Adi Otero has rediscovered her penchant for visual art and it’s all because of a collaboration between her high school and the Mount Holyoke College Art Museum.
Otero, a senior at the Springfield Renaissance School in nearby Springfield, Massachusetts, is a participant in a new program sponsored by the Art Museum. The program invites groups of about a dozen high school students to visit the Art Museum’s collections to identify themes that are meaningful to them, which then inspire their own creations.
“I used to be interested in art when I was younger, but as high school went on, since we didn’t have an art class, I lost interest,” Otero said. “This program has inspired me to do my own artwork again.”
By introducing teenagers in the community to the museum’s collections and opening up opportunities to use art as a springboard for their own projects, said Tricia Paik, the Florence Finch Abbott Director of the Art Museum, the museum team is helping the school integrate original works of art into the curriculum.
“This is an enriching program for the students as well as for us,” Paik said. “We’re excited to be partnering with one of the region’s most innovative public schools and encouraging students to see the relevance of art in their everyday lives.”
The Art Museum’s partnership with the Renaissance School, a STEM-focused magnet school with 700 students in grades 6 through 12, is part of its Diverse Voices Initiative: The Art of Inclusion. Now in its second year, the initiative is one of several projects funded by a three-year grant from The Pierre and Tana Matisse Foundation.
Learning to see and make art
“We hope the Springfield students learn that when they’re looking at art, their own interpretations, ideas and interests are important,” said Ellen Alvord, the Art Museum’s Weatherbie Curator of Education and Academic Programs, who oversees the program and works closely with the art and creative writing teachers at the high school. “We want them to feel empowered.”
Arria Coburn, the principal of the Springfield Renaissance School, called its partnership with Mount Holyoke “a true union.”
“It has given our students an outlet to explore self-awareness and self-identity through art,” Coburn said. “We’ve seen a very intentional integration of art in our building. Our students are thinking, ‘How can I use art to express how I feel about this topic?’ They are now exploring science, technology, engineering and math through an artistic lens.”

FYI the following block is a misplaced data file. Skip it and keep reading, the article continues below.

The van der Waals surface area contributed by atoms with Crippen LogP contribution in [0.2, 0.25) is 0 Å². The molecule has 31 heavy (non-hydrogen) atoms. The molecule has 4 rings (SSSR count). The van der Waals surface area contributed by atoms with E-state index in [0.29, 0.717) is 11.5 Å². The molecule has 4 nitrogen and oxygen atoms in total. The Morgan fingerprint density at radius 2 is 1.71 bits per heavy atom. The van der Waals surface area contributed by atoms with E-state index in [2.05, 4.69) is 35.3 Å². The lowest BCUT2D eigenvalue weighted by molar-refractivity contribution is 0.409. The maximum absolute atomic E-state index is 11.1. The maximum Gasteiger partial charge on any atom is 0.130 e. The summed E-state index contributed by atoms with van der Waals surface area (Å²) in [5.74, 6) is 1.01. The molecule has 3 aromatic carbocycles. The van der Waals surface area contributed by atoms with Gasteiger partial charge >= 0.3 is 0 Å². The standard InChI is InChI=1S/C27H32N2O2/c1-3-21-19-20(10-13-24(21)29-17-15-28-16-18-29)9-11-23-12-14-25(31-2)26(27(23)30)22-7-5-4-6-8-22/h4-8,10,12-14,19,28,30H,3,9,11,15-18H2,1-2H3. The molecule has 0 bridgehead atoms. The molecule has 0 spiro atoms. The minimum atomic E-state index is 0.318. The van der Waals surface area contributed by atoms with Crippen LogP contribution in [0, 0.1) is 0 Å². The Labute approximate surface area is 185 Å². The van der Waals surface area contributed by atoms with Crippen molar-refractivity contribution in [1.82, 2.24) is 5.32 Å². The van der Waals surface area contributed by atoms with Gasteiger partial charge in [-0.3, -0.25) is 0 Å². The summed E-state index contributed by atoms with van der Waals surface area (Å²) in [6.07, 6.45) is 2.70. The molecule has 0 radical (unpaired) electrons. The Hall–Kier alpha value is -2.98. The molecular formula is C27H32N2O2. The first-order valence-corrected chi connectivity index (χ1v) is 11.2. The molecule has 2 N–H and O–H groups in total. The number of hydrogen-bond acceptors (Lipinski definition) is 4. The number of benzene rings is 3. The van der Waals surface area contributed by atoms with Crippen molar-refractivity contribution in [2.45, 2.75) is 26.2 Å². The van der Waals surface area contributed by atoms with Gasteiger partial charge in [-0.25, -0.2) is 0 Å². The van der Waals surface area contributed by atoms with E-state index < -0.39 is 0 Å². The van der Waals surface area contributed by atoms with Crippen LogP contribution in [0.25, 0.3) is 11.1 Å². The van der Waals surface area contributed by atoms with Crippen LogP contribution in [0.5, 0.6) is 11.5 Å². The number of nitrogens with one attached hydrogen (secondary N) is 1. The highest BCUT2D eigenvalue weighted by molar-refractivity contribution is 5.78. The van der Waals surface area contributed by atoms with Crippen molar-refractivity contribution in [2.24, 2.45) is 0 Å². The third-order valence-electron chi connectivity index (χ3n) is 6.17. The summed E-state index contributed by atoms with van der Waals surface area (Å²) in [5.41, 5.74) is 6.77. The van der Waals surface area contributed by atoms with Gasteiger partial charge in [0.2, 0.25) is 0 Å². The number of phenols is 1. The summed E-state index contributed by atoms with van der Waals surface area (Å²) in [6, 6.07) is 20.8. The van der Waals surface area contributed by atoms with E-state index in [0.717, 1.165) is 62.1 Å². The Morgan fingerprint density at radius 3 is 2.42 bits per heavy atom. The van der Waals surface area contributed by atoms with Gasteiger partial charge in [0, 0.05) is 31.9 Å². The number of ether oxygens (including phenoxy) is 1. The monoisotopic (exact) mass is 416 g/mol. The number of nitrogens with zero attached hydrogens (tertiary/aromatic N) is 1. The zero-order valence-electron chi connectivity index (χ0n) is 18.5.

The teenagers have come to that awareness by working with art and community engagement interns Relyn Myrthil ’19, a music major, and Emilee Aguerrebere ’20, an architectural studies major. The student interns have designed activities and exercises to enhance the high schoolers’ understanding and appreciation of art — and perhaps helping them to find a place for it in their own lives.
Activities include being invited to sketch — “to get their pencils moving right in the vibrant art space of the museum,” Myrthil said — as well as peruse the Art Museum’s collections and to make observations about what they liked and didn’t like.
Because of the Renaissance School’s focus on STEM, Myrthil and Aguerrebere include a trip to the College’s Makerspace, where the students can see how art can intersect with technology, as well as other academic disciplines. During Otero’s visit, she and her classmates used the Makerspace’s laser cutter to create chipboard silhouettes, which they turned into small 3-D sculptures based on images they had chosen earlier during their tour of the Art Museum.
The program brings mutual benefits, Myrthil noted. While the Renaissance School students get to engage directly with material culture and art, she gets to share her love of art while mentoring younger students.
“This is a remarkable opportunity,” she said. “I get to show other students how amazing art is, how accessible it can be to anyone. I’ve always worked in the community with children, but now I get to work with people closer to my own age, which I love. And they get my jokes!”
Working with partners on campus and off
One of the oldest institutions of its kind in the country, the Art Museum remains dedicated to its teaching mission while simultaneously reaching out to new audiences, Alvord said, noting the deep international and domestic diversity among Mount Holyoke students.
“This is an evolving, dynamic institution," she said. "We want all our students, and the community, to see themselves reflected in the artwork on view.”
To that end, the Art Museum continually seeks collaborations with community partners off campus — and on, with departments and offices across the College.
The suggestion to reach out to the Springfield Renaissance School came from the office of Community-Based Learning, which works across campus to link Mount Holyoke students with youths from area communities, in part to introduce them to college life and academics. The program’s long-standing relationship with the school made it the obvious community partner, said Alan Bloomgarden, director of community engagement at the Weissman Center for Leadership.
“We often work with the Art Museum to connect our students with a diverse range of community youths,” he said. “Their experiences there enable them to learn about mentoring and leadership, while also helping our local communities.”
As the leader of one of those local communities, Coburn is thrilled with her school’s partnership with the Mount Holyoke College Art Museum.
“Our students are excited about art!” she said. “They say they didn’t realize art could be used to express more than just love. They advocate using art in the class as a means to engage in a discussion about, say, politics. Now that’s powerful.”
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